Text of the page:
UN agency aims to improve nutrition for 1 million hungry Asian children and families

3 December 2008

The United Nations World Food Programme (WFP) today announced a $15 million project to improve the nutrition of a million undernourished children and mothers in seven Asian countries.

“To achieve the Millennium Development Goals [to slash a host of social ills by 2015], malnutrition has to be addressed urgently and effectively,” WFP Regional Director Tony Banbury told a meeting of the Clinton Global Initiative (CGI) in Hong Kong, where business leaders and philanthropists also committed over $4 million to support the plan.

WFP is working hard to improve the nutritional value of the food support we provide by providing fortified food products and micronutrient supplements.”

The agency will provide locally-fortified food products over the next three years to at-risk children under two, moderately malnourished individuals, pregnant and lactating women and populations suffering from micronutrient deficiencies and chronic illnesses in Bangladesh, India, Indonesia, Laos, Myanmar, Philippines and Timor-Leste.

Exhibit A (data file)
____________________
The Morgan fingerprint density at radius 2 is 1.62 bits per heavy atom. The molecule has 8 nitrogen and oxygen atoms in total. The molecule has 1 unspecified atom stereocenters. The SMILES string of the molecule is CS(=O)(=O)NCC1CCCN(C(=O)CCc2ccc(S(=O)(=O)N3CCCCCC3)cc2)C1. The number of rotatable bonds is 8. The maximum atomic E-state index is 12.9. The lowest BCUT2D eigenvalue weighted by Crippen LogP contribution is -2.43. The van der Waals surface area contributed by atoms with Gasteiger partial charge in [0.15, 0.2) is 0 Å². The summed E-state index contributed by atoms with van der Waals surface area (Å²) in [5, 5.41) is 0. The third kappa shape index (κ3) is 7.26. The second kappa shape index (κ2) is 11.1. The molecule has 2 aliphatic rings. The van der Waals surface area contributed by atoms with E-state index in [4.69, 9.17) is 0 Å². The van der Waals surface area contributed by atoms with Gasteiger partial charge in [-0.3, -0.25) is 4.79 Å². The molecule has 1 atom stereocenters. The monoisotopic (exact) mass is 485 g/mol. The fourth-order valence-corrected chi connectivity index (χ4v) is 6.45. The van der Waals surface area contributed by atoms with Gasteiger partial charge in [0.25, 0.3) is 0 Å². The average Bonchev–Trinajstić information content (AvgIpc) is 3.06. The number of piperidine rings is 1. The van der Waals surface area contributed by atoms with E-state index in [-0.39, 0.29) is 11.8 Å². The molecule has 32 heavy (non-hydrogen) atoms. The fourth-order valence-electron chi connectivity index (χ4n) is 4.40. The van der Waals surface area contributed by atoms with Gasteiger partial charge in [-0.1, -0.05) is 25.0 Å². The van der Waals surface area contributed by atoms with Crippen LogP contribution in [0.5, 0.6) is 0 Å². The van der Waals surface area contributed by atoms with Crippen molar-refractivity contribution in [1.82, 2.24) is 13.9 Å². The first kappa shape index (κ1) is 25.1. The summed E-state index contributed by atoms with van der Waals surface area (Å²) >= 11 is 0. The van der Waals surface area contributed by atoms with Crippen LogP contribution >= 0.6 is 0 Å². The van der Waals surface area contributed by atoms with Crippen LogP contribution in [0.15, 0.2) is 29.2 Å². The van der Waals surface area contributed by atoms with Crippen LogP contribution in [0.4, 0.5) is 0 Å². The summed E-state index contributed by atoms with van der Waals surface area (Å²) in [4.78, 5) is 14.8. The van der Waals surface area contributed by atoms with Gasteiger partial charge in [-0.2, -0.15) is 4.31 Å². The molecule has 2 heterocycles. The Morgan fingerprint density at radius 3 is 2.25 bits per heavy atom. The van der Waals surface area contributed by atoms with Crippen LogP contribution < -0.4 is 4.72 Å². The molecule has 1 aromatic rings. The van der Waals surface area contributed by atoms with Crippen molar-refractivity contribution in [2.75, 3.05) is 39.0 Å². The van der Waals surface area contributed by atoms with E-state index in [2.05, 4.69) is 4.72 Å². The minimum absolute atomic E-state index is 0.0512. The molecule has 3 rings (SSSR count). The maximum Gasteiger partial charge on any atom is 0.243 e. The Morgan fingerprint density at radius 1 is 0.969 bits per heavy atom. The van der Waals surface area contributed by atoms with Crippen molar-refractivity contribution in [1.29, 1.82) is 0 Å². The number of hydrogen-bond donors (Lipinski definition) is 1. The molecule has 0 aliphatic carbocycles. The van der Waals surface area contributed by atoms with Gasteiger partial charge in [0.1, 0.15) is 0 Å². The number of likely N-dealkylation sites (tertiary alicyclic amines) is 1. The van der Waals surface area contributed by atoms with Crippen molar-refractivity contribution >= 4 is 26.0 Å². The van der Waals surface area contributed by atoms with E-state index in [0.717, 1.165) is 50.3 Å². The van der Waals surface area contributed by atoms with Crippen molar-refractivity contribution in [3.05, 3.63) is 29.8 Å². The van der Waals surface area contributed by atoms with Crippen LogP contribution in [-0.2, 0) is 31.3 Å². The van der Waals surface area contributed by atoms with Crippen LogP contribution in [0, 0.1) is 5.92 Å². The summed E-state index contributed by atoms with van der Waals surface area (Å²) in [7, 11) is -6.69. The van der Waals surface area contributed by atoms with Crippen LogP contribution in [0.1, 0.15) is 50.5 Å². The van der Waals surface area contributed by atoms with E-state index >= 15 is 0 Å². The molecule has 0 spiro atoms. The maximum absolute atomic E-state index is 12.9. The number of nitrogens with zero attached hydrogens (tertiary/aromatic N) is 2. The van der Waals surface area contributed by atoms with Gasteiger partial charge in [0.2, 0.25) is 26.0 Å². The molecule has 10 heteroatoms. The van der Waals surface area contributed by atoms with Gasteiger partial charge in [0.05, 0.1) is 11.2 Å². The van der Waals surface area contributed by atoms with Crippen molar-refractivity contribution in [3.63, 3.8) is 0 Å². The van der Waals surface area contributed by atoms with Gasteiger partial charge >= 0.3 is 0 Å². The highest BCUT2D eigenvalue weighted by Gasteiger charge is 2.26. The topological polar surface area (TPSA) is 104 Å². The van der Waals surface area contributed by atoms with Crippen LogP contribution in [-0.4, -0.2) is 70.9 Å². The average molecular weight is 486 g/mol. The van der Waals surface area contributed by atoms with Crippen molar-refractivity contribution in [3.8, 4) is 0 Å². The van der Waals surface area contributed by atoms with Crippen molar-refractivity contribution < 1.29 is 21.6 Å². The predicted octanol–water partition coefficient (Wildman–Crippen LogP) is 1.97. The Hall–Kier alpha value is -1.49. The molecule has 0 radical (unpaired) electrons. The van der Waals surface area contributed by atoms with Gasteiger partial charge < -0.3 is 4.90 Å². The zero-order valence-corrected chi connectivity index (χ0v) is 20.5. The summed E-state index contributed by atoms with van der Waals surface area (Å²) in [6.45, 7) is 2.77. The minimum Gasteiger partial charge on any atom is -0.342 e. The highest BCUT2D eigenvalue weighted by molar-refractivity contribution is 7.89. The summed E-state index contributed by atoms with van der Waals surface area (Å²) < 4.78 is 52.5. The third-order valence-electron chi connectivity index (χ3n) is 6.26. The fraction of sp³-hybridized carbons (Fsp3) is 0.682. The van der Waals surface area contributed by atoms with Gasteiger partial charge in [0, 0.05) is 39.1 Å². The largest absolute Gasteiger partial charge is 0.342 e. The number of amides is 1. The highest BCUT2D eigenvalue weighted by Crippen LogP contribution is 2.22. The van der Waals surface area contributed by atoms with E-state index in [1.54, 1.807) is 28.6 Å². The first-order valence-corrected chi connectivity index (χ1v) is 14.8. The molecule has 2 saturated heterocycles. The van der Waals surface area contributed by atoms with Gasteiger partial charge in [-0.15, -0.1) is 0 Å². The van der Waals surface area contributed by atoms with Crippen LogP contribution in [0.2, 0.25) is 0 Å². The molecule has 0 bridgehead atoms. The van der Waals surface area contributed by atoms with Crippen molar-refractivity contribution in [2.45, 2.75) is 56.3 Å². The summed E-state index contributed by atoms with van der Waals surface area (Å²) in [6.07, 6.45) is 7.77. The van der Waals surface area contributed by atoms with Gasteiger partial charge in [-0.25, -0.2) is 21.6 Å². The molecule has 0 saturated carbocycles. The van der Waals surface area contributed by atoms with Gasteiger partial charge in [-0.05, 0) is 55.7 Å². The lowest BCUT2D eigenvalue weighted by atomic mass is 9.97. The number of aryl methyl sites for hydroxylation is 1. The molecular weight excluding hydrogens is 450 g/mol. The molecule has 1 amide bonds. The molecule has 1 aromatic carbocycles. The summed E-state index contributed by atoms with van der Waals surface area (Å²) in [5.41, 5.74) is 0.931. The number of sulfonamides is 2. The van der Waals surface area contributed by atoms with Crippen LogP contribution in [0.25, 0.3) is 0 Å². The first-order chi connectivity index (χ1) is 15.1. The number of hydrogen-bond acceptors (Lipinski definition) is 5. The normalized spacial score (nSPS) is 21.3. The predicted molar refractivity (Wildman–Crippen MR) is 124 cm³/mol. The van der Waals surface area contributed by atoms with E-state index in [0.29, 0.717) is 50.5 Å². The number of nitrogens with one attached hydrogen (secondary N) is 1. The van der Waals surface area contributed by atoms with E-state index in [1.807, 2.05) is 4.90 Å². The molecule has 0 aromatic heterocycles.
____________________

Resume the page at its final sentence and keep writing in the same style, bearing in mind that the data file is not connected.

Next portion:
Based on work done in Laos, WFP will work with multiple stakeholders to increase the scale of production and distribution of improved fortified corn soya blend. In Myanmar, for example, it will work with the private sector to ensure factories produce and mill foods for WFP operations. In Timor-Leste, it will create a consortium of government, non-governmental organizations (NGOs) and private sector bodies to produce more nutritious food locally.

In India, WFP will aim to secure technical expertise and funding to support research into the production of a chickpea paste for a cost-effective ready-to-eat product to help people in emergencies.

At the CGI meeting’s closing session today, popular Republic of Korea film actor Jang Dong Kun was also appointed WFP National Ambassador Against Hunger, focusing on raising funds for hungry children in Asia.


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